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Education

Priorities and Practices of Effective Rural Superintendents

By Diette Courrégé Casey — July 09, 2012 1 min read

Seven effective rural superintendents in Michigan shared three common leadership priorities: a clear belief that students will be academically successful; demonstrable efforts to put high-quality teachers in classrooms; and creativity in creating resources to address needs, according to a new study.

“Leadership Practices of Effective Rural Superintendents: Connections to Waters and Marzano’s Leadership Correlates” looked at the practices and priorities of seven successful superintendents. The priorities were their goals, and their practices were the methods used to achieve those.

The study was published in the Journal of Research in Rural Education, and its authors were Mark Forner, Louann Bierlein-Palmer, and Patricia Reeves, all of Western Michigan University in Kalamazoo, Mich.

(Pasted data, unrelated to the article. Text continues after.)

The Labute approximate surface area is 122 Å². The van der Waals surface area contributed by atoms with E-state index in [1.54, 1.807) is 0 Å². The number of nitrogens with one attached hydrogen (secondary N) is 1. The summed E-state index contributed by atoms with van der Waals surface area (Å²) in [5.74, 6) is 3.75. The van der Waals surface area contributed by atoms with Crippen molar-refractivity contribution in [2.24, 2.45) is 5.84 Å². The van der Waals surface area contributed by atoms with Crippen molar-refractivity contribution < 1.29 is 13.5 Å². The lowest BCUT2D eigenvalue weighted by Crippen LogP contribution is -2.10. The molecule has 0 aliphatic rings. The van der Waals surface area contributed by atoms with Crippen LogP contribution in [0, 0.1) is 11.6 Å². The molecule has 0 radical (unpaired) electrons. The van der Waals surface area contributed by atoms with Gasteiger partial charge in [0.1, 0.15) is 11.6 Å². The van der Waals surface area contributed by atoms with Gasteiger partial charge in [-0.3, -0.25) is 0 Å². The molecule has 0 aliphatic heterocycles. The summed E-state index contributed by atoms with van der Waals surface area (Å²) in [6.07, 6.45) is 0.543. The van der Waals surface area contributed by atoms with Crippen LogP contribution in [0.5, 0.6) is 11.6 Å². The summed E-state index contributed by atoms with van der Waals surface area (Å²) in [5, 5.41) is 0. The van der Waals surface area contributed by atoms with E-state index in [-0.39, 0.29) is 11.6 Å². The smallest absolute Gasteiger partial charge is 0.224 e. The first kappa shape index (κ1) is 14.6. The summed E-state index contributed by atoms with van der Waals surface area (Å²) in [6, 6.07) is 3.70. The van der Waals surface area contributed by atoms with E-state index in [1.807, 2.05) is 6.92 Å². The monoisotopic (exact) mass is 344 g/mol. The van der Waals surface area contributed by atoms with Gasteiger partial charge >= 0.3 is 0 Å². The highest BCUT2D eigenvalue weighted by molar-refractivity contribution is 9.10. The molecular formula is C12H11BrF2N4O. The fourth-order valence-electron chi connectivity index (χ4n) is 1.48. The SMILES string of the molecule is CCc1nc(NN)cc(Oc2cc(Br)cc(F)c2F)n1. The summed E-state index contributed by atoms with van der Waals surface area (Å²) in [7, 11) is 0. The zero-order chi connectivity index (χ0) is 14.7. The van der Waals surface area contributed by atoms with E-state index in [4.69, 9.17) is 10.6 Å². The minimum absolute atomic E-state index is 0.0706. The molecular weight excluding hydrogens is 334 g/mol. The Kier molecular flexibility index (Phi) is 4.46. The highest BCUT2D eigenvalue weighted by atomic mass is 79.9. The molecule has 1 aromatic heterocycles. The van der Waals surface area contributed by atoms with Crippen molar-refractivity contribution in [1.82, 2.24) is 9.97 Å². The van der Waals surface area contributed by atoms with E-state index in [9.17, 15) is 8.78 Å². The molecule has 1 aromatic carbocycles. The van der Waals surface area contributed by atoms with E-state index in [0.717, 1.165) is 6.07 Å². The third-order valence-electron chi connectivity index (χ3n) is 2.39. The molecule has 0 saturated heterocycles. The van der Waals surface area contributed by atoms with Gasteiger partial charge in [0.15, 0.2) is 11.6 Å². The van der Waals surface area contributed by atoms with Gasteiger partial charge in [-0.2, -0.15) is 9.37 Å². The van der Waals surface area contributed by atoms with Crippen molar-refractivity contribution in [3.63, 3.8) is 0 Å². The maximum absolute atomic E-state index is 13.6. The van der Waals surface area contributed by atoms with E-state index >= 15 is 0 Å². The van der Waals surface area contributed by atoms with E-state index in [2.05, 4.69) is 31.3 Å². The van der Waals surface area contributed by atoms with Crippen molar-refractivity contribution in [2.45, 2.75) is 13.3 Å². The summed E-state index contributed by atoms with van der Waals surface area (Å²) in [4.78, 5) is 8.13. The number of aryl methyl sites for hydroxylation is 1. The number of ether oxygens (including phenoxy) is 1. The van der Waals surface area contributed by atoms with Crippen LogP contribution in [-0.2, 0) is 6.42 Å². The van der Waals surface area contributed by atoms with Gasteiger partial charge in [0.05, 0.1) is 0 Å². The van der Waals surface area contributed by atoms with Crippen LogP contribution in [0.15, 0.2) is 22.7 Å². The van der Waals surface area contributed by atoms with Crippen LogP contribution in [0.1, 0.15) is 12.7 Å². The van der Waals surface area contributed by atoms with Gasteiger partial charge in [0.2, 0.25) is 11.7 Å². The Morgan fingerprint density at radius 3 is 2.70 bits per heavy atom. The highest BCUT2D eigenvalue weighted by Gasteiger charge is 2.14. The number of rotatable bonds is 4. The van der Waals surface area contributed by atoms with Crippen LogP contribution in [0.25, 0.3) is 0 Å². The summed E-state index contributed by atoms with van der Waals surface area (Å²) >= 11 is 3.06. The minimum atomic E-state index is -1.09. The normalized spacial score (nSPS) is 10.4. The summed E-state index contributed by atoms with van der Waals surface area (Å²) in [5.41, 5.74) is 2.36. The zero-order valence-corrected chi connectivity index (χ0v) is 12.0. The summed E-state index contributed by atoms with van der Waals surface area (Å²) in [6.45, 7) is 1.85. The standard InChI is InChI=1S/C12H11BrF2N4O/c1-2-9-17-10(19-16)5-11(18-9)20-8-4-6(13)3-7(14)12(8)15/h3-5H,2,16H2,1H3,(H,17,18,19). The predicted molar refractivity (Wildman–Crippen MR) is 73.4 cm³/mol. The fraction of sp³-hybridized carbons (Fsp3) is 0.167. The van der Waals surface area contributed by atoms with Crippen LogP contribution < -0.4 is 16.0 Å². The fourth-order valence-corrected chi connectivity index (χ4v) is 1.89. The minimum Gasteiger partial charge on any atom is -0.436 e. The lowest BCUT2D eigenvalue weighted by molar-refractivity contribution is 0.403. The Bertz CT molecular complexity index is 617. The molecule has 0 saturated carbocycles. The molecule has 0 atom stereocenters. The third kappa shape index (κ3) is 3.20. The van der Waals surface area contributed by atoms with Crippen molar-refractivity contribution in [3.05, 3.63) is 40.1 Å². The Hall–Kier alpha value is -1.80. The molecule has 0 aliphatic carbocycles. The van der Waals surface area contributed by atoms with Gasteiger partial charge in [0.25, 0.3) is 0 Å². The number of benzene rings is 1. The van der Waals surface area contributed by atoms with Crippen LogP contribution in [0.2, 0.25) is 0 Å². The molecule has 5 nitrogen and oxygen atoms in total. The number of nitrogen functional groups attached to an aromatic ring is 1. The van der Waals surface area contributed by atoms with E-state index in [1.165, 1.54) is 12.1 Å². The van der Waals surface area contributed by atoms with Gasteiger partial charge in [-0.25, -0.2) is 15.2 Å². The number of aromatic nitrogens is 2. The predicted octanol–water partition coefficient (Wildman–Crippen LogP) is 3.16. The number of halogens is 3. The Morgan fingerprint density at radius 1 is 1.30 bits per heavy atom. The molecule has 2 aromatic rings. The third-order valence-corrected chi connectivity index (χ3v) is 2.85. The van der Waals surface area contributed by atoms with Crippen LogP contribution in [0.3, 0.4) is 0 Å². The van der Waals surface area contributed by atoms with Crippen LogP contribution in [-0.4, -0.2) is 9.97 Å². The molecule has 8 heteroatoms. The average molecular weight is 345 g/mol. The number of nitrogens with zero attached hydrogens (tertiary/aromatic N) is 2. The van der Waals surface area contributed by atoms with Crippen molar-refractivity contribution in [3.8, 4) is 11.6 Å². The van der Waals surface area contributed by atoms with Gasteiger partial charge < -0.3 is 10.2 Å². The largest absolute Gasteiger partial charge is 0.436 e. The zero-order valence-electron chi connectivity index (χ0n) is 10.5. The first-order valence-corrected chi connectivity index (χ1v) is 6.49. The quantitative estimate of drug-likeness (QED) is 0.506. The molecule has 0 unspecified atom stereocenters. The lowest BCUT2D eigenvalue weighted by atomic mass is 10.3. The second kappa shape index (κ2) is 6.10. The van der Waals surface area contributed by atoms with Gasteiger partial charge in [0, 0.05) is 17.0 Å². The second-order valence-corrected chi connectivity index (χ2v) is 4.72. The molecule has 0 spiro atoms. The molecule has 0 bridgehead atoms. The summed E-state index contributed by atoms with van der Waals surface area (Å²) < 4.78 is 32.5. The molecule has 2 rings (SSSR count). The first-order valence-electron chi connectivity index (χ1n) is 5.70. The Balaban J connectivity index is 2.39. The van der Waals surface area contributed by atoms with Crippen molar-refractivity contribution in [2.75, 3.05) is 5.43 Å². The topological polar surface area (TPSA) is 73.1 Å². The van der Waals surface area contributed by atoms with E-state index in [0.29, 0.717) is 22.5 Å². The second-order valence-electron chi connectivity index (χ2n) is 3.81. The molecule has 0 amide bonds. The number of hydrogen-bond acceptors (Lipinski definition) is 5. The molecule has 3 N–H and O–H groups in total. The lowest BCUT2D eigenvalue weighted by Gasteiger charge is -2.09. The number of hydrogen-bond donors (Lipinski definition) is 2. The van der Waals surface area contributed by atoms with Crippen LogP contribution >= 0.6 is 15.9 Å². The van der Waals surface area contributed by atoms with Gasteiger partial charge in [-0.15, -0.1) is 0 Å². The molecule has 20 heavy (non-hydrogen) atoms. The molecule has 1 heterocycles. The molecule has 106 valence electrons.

The study used improved students’ test scores to identify the superintendents, and they asked the superintendent, a high school principal, a teacher and a board of trustee member in each district to describe the superintendents’ actions that helped make schools successful. The following practices were the most commonly cited:

1. The superintendent establishes goals and expectations and drives reform in the district.
2. Support for reform was built through direct, personal conversations.
3. Intervention strategies are provided for struggling students and teachers.
4. Low-performing teachers or principals are removed.
5. The close working relationship with the building principal is leveraged.
6. Superintendent takes a harder line in union contract negotiations.
7. The district re-aligns financial commitments to match district priorities.

The authors noted their study has implications for other rural superintendents, specifically that leaders need to build support for meaningful academic improvement one conversation at a time, and that they should focus on a limited number of priorities. They also said these superintendents were aware of the “brain drain” concern and fought the perception that improving academics would force bright students to leave.

A version of this news article first appeared in the Rural Education blog.

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